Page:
Delusions of Success: How Optimism Undermines Executives' Decisions
The evidence is disturbingly clear: Most major business initiatives--mergers and acquisitions, capital investments, market entries--fail to pay off.

Economists would argue that the low success rate reflects a rational assessment of risk, with the returns from a few successes outweighing the losses of many failures. But two distinguished scholars of decision making, Dan Lovallo of the University of New South Wales and Nobel laureate Daniel Kahneman of Princeton University, provide a very different explanation. 

They show that a combination of cognitive biases (including anchoring and competitor neglect) and organizational pressures lead managers to make overly optimistic forecasts in analyzing proposals for major investments.

By exaggerating the likely benefits of a project and ignoring the potential pitfalls, they lead their organizations into initiatives that are doomed to fall well short of expectations. The biases and pressures cannot be escaped, the authors argue, but they can be tempered by applying a very different method of forecasting--one that takes a much more objective "outside view" of an initiative's likely outcome.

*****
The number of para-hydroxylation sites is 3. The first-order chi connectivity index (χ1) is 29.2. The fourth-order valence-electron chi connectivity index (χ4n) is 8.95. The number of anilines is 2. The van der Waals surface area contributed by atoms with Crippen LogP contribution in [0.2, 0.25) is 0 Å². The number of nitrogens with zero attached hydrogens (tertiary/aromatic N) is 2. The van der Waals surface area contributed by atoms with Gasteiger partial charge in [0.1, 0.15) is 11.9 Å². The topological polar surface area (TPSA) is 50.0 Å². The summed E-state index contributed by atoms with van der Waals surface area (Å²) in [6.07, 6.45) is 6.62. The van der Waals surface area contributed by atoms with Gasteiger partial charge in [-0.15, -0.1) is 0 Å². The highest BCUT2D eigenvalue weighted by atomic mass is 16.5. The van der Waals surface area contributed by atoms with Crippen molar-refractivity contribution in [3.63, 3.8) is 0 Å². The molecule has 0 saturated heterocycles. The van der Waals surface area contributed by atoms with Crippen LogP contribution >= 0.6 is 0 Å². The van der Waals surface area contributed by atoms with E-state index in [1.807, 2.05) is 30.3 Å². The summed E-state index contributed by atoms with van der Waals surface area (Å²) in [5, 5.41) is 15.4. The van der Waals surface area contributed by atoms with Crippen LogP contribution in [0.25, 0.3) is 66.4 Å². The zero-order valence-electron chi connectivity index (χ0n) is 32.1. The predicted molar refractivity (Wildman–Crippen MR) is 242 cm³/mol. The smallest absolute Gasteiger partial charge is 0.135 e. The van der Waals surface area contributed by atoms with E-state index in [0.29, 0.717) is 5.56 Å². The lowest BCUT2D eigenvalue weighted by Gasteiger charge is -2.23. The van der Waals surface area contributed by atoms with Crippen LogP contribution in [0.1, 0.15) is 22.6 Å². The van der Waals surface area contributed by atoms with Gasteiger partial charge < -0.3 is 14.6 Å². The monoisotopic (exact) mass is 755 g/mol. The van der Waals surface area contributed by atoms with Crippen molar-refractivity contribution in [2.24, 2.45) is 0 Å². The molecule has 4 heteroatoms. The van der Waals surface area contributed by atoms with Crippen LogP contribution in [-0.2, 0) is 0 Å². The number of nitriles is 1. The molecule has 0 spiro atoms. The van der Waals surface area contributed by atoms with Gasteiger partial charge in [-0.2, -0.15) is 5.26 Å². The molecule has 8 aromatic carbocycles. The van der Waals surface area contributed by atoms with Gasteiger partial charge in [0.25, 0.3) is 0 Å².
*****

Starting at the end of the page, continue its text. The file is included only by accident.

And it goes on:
This outside view, also known as reference-class forecasting, completely ignores the details of the project at hand; instead, it encourages managers to examine the experiences of a class of similar projects, to lay out a rough distribution of outcomes for this reference class, and then to position the current project in that distribution.